Would teaching sustainable development business strategies shift students' mindsets? An Australian experience
|dc.identifier.citation||Issa, Theodora and Issa, Tomayess and Chang, Vanessa. 2011. Would teaching sustainable development business strategies shift students' mindsets? An Australian experience. The International Journal of Environmental, Cultural, Economic & Social Sustainability. 7 (5): pp. 257-272.|
The aim of this study is to examine students “Reactions towards sustainability and ‘Green IT’ following the completion of the postgraduate unit ITS6 in semester 2 2010. It is evident that emerging concept relating to the topic ‘Sustainability and Green IT’ are gaining momentum, having an increased importance for both practitioners and academics alike. This comes especially following the self-reflection by all parties following the Global Financial Crisis of 2008/2009 coupled with the ongoing change in climate. Both of these factors are having their negative ramifications on individuals, businesses, communities, and societies, urging them to question their involvement and any efforts that they might exert to avert or rather reduce the negative consequences experienced so far. Business schools were amongst those who have been blamed for economic, societal and environmental failures. Several of these business schools were and continue to be taking measures to rectify what might have been lack of concentration on ‘soft issues’ in business and management. Indeed, the idea behind the development of ITS6 unit was to enhance and improve students’ awareness of the roles information technology and information systems play in business, their impact, and that of business on all aspects of life including the environment.To assist students to achieve this unit’s outcomes, assessments were designed in a manner that would allow them to foster synthesis within their studies, thus developing, improving, and enhancing their learning and understanding. The assessments were three: three reflective accounts/journals, an oral presentation, and a written report. Through the preparation of their three reflective accounts/journals, students were able to reflect on their learning. This activity formed a major part of their overall unit assessment. This specific activity and being in three parts allowed proper monitoring of students’ developments and enhanced capabilities. This assessment was designed to offer students the experience to critically, creatively and reflectively, review and record key aspects and concepts. These experiences were coupled with their thoughts about materials provided or located by them either through their ongoing readings of textbooks, journal articles or through their searches over the World Wide Web. Adopting this assessment at the postgraduate level while teaching ‘ITS6’ entailed two benefits. First, it allowed us to teach students how to analyse and synthesise the diverse types of information outlined in the sourced articles and publications.Second, as a result of their own readings, analyses, and syntheses, students were able to enhance their own learning in this unit, thus displaying a shift in their frames and understanding of the material presented to them and generated by them. As a result, this unit ultimately changed the students’ mindsets. For this study, the researchers collected the data through quantitative and qualitative techniques. This was done to lessen the shortcomings of each method when used on its own. This study provides a reflection on such activity, establishing a comparison to ascertain whether students have benefited from the material provided in this unit, and thus whether outcomes identified and attached to this unit were achieved. This study is a rather modest contribution to the ongoing debate as to whether students’ mindsets shift following exposure to material that they were almost unaware of, thus changing their mindsets and transforming them into advocates of sustainable development and its relationship with the IT industry.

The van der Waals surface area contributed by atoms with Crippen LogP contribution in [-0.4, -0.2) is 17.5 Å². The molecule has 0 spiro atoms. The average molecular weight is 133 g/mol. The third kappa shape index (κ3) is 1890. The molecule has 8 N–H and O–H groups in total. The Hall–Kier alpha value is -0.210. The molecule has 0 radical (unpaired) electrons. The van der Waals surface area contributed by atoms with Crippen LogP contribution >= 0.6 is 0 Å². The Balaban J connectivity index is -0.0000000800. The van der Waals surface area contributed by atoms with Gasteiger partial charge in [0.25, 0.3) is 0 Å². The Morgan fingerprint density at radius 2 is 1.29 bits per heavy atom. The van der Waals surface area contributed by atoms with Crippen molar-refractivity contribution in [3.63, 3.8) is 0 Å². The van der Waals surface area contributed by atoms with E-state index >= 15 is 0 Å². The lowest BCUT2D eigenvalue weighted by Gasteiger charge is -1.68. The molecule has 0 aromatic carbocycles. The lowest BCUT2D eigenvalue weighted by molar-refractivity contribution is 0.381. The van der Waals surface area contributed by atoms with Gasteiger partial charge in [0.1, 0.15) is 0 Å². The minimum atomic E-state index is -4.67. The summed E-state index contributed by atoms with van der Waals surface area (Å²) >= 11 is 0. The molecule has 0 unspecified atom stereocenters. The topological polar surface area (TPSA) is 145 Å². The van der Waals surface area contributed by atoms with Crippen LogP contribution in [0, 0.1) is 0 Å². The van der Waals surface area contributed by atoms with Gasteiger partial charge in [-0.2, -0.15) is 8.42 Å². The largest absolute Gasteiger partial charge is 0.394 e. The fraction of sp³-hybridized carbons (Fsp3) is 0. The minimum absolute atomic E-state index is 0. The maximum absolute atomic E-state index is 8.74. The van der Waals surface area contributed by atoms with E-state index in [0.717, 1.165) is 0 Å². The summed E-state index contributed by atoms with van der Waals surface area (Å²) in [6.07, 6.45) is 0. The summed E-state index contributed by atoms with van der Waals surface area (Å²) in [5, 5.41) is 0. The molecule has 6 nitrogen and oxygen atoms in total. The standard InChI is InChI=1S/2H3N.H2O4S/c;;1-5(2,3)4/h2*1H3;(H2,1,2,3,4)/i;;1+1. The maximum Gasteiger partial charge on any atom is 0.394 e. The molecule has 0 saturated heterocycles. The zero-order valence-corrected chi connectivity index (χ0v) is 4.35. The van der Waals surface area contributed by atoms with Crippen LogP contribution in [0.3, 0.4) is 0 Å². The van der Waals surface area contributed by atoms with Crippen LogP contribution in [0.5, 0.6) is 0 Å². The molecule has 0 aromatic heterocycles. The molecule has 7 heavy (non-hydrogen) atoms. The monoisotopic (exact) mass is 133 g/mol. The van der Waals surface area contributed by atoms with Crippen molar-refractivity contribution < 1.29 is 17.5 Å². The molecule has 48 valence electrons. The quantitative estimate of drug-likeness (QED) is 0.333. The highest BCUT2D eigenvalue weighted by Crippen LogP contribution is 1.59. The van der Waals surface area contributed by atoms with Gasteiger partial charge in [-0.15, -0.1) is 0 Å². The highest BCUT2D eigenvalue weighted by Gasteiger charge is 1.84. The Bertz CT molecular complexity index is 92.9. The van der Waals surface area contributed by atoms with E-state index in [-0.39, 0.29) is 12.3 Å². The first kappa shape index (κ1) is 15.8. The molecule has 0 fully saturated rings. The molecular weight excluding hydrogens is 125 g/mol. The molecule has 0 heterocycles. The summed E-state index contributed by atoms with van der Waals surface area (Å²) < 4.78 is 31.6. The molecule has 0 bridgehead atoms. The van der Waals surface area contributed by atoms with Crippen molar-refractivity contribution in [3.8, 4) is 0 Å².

|dc.publisher||Common Ground Publishing|
|dc.title||Would teaching sustainable development business strategies shift students' mindsets? An Australian experience|
|dcterms.source.title||The International Journal of Environmental, Cultural, Economic & Social Sustainability|
|curtin.department||School of Management|